If the rest of the world caught up to the United States – where meat consumption averages 125.4 kilograms per person annually, compared with a measly 3.2 kilograms in India – the environmental consequences would be catastrophic.
According to recent research, if the world stopped producing crops for animal feed or diverting them to biofuels, it could not only end global hunger, but also feed 4 billion extra people – more than the number of projected arrivals before the global population stabilizes.
At any given time, the global livestock population amounts to more than 150 billion, compared to just 7.2 billion humans – meaning that livestock have a larger direct ecological footprint than we do. Livestock production causes almost 14.5 percent of global greenhouse-gas emissions and contributes significantly to water pollution. Meat consumption actually leads to more greenhouse-gas emissions annually than the use of cars does. Meat production is about 10 times more water-intensive than plant-based calories and proteins, with one kilogram of beef, for example, requiring 15,415 liters of water. It is also an inefficient way of generating food; up to 30 crop calories are needed to produce one meat calorie. Moreover, livestock production consumes one-third of the total water resources used in agriculture (which accounts for 71 percent of the world's water consumption), as well as more than 40 percent of the global output of wheat, rye, oats and corn. And livestock production uses 30 percent of the earth's land surface that once was home to wildlife, thereby playing a critical role in biodiversity loss and species extinction. Beef production alone requires, on average, 28 times more land and 11 times more water than the other livestock categories, while producing five times more greenhouse-gas emissions and six times more reactive nitrogen.
In order to ensure that their animals gain weight rapidly, meat producers feed them grain, rather than the grass that they would naturally consume – an approach that is a major source of pressure on grain production, natural resources and the environment. Making matters worse, the livestock are injected with large amounts of hormones and antibiotics. 80 percent of all antibiotics sold are administered not for treatment but as a preventative to livestock. Yet this has been inadequate to stem the spread of disease. In fact, with many of the new and emerging infectious diseases affecting humans originating in animals.
Though the environmental and health costs of our changing diets have been widely documented, the message has gone largely unheard. With the world facing a serious water crisis, rapidly increasing global temperatures and growing health problems like coronary disease, this must change – and fast.
This is not to say that everyone must become vegetarian. But even a partial shift in meat consumption habits – with consumers choosing options such as chicken and seafood, instead of beef – could have a far-reaching impact. Adopting a balanced, largely plant-based diet, with minimal consumption of red and processed meat, would help conserve natural resources, contribute to the fight against human-induced global warming and reduce people's risk of diet-related chronic diseases and even cancer mortality.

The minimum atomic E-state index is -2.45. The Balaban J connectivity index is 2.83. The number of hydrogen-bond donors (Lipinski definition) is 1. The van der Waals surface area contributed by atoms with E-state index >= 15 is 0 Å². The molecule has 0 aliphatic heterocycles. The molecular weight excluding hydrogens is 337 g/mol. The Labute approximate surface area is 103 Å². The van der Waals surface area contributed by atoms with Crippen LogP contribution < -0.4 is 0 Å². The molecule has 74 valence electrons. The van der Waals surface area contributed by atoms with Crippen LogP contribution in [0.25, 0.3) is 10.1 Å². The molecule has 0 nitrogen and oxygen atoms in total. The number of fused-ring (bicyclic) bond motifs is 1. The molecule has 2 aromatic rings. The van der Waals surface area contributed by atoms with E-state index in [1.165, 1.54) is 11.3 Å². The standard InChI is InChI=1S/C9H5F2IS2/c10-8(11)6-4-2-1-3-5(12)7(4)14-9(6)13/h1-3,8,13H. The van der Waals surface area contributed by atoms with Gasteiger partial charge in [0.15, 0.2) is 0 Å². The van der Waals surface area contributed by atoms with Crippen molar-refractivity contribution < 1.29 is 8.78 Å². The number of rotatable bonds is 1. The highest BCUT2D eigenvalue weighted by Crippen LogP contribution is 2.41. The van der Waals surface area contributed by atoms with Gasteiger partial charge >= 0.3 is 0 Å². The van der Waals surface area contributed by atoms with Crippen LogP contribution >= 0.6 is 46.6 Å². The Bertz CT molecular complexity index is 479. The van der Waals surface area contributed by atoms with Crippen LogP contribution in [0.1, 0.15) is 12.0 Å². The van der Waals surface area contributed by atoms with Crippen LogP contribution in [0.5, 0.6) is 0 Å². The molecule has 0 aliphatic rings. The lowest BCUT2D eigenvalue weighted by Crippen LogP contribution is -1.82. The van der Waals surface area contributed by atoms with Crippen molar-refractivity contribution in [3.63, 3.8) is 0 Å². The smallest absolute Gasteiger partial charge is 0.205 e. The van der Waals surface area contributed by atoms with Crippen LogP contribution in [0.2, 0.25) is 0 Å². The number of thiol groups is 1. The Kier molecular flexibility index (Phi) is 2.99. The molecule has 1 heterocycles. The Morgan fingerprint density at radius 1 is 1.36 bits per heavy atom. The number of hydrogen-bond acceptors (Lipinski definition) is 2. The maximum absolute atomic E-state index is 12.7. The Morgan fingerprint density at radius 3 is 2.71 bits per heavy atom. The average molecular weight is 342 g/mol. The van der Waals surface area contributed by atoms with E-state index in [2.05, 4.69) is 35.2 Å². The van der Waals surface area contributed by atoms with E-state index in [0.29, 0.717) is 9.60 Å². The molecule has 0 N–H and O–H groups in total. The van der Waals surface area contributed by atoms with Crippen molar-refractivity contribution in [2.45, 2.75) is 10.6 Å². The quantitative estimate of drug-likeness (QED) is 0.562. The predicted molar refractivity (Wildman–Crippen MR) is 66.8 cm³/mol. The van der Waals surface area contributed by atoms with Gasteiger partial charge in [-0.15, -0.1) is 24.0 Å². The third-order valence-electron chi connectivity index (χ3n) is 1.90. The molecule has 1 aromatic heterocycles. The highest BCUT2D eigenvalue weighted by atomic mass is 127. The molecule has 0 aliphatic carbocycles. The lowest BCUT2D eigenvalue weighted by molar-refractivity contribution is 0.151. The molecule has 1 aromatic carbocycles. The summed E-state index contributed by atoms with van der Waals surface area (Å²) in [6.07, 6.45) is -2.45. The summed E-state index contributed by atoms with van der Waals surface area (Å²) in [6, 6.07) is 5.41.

Some Socialists are vegetarians, but others are not. We have never seen a reason to take a stand on this issue as a party, however strongly some individual members may feel. What will become of the meat and dairy industry in socialism? At present the socialist case focuses necessarily on the emancipation of the human species from capitalist-induced oppression and suffering, while the ethical question of how we should regard and treat animals remains as one of the iceberg of other issues submerged below the waterline. What is clear to socialists if to nobody else is that humanity’s relationship to nature was never really anthropocentric but in fact ‘oligocentric’. Nature and everything in it including the vast majority of the human species existed for the sole purpose, use and disposition of the few members of the ruling elites. In the view of those elites, we humans were simply clever animals. Once this highly destructive oligocentric principle is overthrown, a new ethical framework will inevitably emerge in relation to resource exploitation. Quite what this will be and whether it will become genuinely anthropocentric or alternatively expand to encompass considerations beyond the species barrier is at present an open question. If socialists expect a large-scale meat industry they will have to face the fact that there is no ‘ethical’ way to do this. At all events, without a global revolution in the way society collectively owns and controls its resources people are never going to get the luxury of choice over this or any other resource question. Unless and until the welfare and humane treatment of humans is first attended to the question of the ethical treatment of animals must remain an issue waiting for its moment. Livestock are raised in ways designed to cut production costs to the bone, with little or no regard for the consequent suffering. There can be no dispute that many animals are treated abominably under capitalism. One question is to what extent their treatment is due to capitalism’s demands for profit and for constantly cheapening the costs of production. For it does not follow that mistreatment is a hallmark of all use of animals for food. It is perfectly possible that a Socialist society would involve less eating of meat and eggs, and any animals kept for food purposes would certainly be treated as humanely as possible. The author of Animal Farm, George Orwell stated: “Men exploit animals in much the same way as the rich exploit the proletariat”. The Socialist Party would agree with William Morris that “a man can hardly be a sound Socialist who puts forward vegetarianism as a solution of the difficulties between labour and capital, as some people do”. Cruelty to animals will go the way of all forms of cruelty, when a real civilised existence becomes a possibility to everyone.